Click here for the hard truth about the current job marketAugust 31, 2015 8:50
The Dubai Executive Council has issued a strict code of conduct, making holding hands and dancing in public illegal. How will Dubai reconcile its reputation for being the region’s party town with the government’s behavioral code?
March 15, 2009 2:41 by Dana El Baltaji
The government, however, failed to produce studies showing the extend of the ‘problem’ in the UAE, but insisted the ‘behavior’ is common in all-girls’ schools.
If the DEC’s explanation of its code of conduct is as colorful the UAE government’s explanation for its campaign against lesbianism, then we expect that the emirate’s expatriate population may take no comfort in the DEC’s soon-to-be-published statement.
Conversely, however, it is unlikely many will begrudge the government its attempts to impose its culture and norms on those who live in the UAE. This is their country, after all. The identity and cultural struggles faced by the Emiratis are significant, even if expatriates rarely hear about them.
With the expatriate population brimming at 80 percent of the nation’s total, it is not surprising the local government is keen to promote acceptable behavior by identifying what is not acceptable.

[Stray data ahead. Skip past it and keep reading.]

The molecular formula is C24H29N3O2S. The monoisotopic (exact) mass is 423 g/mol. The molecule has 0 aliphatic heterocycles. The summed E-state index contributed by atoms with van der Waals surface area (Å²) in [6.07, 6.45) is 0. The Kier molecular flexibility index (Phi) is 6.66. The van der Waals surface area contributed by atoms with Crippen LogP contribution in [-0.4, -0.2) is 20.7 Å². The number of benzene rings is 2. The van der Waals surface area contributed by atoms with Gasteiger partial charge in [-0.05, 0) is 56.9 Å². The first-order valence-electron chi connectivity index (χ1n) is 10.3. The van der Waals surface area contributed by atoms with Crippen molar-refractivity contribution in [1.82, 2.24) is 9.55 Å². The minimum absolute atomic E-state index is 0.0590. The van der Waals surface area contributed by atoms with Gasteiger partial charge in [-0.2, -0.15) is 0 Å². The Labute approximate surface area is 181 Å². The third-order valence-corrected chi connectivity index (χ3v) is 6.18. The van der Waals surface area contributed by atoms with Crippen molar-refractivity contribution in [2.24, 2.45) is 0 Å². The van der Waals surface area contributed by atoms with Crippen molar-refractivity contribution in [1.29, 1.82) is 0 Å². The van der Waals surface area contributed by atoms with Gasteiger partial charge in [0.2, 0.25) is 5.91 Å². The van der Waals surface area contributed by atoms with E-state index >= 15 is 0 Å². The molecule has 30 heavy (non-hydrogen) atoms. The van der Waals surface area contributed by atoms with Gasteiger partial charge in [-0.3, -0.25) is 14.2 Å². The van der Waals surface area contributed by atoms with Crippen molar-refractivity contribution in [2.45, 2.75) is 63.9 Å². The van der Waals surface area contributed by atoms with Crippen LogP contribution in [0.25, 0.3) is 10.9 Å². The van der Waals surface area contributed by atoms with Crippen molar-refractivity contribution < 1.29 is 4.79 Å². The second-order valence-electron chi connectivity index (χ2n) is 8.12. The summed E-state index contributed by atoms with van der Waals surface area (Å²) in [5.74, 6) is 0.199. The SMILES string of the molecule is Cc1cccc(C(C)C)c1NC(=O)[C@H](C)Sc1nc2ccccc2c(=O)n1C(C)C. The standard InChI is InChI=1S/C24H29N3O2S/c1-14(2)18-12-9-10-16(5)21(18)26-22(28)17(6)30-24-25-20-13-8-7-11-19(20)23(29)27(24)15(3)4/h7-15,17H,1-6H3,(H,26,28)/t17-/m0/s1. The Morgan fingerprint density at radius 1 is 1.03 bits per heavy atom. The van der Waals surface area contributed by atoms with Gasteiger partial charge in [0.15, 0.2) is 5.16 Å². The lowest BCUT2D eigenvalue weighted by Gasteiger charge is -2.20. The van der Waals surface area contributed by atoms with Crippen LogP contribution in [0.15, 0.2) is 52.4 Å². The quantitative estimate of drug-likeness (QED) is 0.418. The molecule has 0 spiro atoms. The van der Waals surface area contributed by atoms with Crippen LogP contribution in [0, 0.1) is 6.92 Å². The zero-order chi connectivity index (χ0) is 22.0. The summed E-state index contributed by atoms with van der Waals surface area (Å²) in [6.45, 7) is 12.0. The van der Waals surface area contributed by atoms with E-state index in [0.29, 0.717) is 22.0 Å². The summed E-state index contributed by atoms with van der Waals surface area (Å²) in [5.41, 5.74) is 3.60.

However, the inescapable truth for the Emirates is that, for now, the nation needs expatriates. And many foreigners choose to live in the UAE, Dubai in particular, because the nation is tolerant of foreigners and their customs.
It’s a catch-22; perhaps it wouldn’t have been in the past, when the expatriate population wasn’t as high as it is now. Today, the local government risks scaring off the already shaken expatriate majority if it imposes restrictions on behavior, and risks losing its identity in the rush toward modernization and cosmopolitanism if it does not impose its cultural values.
However, the problem is further exacerbated by the fact that expatriates have little to no access to Emirati society, making the DEC’s code of conduct entirely irrelevant to expatriates’ experiences in the UAE thus far. For many foreigners, the code has sprung out of nowhere, not only because many know little about the local culture, but also because the local culture is genuinely inaccessible (unless, that is, you visit a cultural center).
This is a society that suffers from miscommunication and segregation, and imposing rules, rather than (dare we say it) promoting dialogue between expatriates and Emiratis, will only breed resentment.